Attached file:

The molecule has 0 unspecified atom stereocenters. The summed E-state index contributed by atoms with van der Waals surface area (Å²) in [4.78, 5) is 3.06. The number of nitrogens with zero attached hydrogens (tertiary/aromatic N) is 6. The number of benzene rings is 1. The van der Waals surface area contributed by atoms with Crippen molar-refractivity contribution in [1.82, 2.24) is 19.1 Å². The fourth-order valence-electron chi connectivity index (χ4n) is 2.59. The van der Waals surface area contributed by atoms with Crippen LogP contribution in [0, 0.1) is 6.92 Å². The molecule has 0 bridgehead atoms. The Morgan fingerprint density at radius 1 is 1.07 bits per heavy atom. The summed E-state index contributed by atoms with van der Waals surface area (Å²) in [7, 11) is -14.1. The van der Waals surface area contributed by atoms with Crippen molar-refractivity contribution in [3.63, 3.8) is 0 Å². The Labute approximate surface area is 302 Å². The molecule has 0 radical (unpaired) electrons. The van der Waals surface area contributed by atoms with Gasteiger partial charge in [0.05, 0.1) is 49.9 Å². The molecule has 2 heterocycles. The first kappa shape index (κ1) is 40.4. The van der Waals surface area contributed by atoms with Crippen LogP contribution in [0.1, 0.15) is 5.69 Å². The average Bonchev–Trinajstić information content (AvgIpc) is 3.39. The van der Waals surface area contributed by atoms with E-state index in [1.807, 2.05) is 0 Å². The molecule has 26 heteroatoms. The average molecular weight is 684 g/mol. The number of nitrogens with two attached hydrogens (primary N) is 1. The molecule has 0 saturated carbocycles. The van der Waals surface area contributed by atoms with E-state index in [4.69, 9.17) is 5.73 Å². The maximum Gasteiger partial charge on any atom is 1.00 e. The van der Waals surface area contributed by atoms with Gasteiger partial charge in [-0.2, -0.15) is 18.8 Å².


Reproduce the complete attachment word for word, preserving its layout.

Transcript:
The molecule has 0 unspecified atom stereocenters. The summed E-state index contributed by atoms with van der Waals surface area (Å²) in [4.78, 5) is 3.06. The number of nitrogens with zero attached hydrogens (tertiary/aromatic N) is 6. The number of benzene rings is 1. The van der Waals surface area contributed by atoms with Crippen molar-refractivity contribution in [1.82, 2.24) is 19.1 Å². The fourth-order valence-electron chi connectivity index (χ4n) is 2.59. The van der Waals surface area contributed by atoms with Crippen LogP contribution in [0, 0.1) is 6.92 Å². The molecule has 0 bridgehead atoms. The Morgan fingerprint density at radius 1 is 1.07 bits per heavy atom. The summed E-state index contributed by atoms with van der Waals surface area (Å²) in [7, 11) is -14.1. The van der Waals surface area contributed by atoms with Crippen molar-refractivity contribution in [3.63, 3.8) is 0 Å². The Labute approximate surface area is 302 Å². The molecule has 0 radical (unpaired) electrons. The van der Waals surface area contributed by atoms with Gasteiger partial charge in [0.05, 0.1) is 49.9 Å². The molecule has 2 heterocycles. The first kappa shape index (κ1) is 40.4. The van der Waals surface area contributed by atoms with Crippen LogP contribution in [0.1, 0.15) is 5.69 Å². The average Bonchev–Trinajstić information content (AvgIpc) is 3.39. The van der Waals surface area contributed by atoms with E-state index in [1.807, 2.05) is 0 Å². The molecule has 26 heteroatoms. The average molecular weight is 684 g/mol. The number of nitrogens with two attached hydrogens (primary N) is 1. The molecule has 0 saturated carbocycles. The van der Waals surface area contributed by atoms with E-state index in [4.69, 9.17) is 5.73 Å². The maximum Gasteiger partial charge on any atom is 1.00 e. The van der Waals surface area contributed by atoms with Gasteiger partial charge in [-0.2, -0.15) is 18.8 Å².